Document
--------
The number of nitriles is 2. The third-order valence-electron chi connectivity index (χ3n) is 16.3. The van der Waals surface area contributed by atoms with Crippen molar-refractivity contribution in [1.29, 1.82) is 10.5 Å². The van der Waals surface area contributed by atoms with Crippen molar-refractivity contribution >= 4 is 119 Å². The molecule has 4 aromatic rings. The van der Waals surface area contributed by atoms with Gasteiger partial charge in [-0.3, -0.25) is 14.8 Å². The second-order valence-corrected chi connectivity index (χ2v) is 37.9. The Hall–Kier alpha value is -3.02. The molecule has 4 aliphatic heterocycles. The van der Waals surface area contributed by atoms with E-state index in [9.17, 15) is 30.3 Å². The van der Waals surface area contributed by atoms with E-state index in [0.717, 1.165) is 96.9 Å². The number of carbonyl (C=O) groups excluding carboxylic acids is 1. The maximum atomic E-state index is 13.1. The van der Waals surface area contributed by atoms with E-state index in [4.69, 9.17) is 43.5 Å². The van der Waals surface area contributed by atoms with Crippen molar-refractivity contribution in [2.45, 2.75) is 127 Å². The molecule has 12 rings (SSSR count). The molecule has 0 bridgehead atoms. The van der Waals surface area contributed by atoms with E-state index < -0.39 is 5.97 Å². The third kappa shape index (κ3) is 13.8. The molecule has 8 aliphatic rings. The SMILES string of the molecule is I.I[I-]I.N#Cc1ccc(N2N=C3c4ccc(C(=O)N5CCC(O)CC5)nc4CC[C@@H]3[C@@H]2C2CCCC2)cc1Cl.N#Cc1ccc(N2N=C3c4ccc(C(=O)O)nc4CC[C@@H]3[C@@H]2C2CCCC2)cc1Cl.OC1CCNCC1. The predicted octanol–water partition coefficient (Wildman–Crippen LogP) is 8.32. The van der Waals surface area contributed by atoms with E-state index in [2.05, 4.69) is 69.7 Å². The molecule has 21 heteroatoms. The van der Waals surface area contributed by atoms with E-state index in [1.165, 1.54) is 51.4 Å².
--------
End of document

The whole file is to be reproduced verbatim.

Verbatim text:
The number of nitriles is 2. The third-order valence-electron chi connectivity index (χ3n) is 16.3. The van der Waals surface area contributed by atoms with Crippen molar-refractivity contribution in [1.29, 1.82) is 10.5 Å². The van der Waals surface area contributed by atoms with Crippen molar-refractivity contribution >= 4 is 119 Å². The molecule has 4 aromatic rings. The van der Waals surface area contributed by atoms with Gasteiger partial charge in [-0.3, -0.25) is 14.8 Å². The second-order valence-corrected chi connectivity index (χ2v) is 37.9. The Hall–Kier alpha value is -3.02. The molecule has 4 aliphatic heterocycles. The van der Waals surface area contributed by atoms with E-state index in [9.17, 15) is 30.3 Å². The van der Waals surface area contributed by atoms with E-state index in [0.717, 1.165) is 96.9 Å². The number of carbonyl (C=O) groups excluding carboxylic acids is 1. The maximum atomic E-state index is 13.1. The van der Waals surface area contributed by atoms with E-state index in [4.69, 9.17) is 43.5 Å². The van der Waals surface area contributed by atoms with Crippen molar-refractivity contribution in [2.45, 2.75) is 127 Å². The molecule has 12 rings (SSSR count). The molecule has 0 bridgehead atoms. The van der Waals surface area contributed by atoms with E-state index < -0.39 is 5.97 Å². The third kappa shape index (κ3) is 13.8. The molecule has 8 aliphatic rings. The SMILES string of the molecule is I.I[I-]I.N#Cc1ccc(N2N=C3c4ccc(C(=O)N5CCC(O)CC5)nc4CC[C@@H]3[C@@H]2C2CCCC2)cc1Cl.N#Cc1ccc(N2N=C3c4ccc(C(=O)O)nc4CC[C@@H]3[C@@H]2C2CCCC2)cc1Cl.OC1CCNCC1. The predicted octanol–water partition coefficient (Wildman–Crippen LogP) is 8.32. The van der Waals surface area contributed by atoms with E-state index in [2.05, 4.69) is 69.7 Å². The molecule has 21 heteroatoms. The van der Waals surface area contributed by atoms with E-state index in [1.165, 1.54) is 51.4 Å².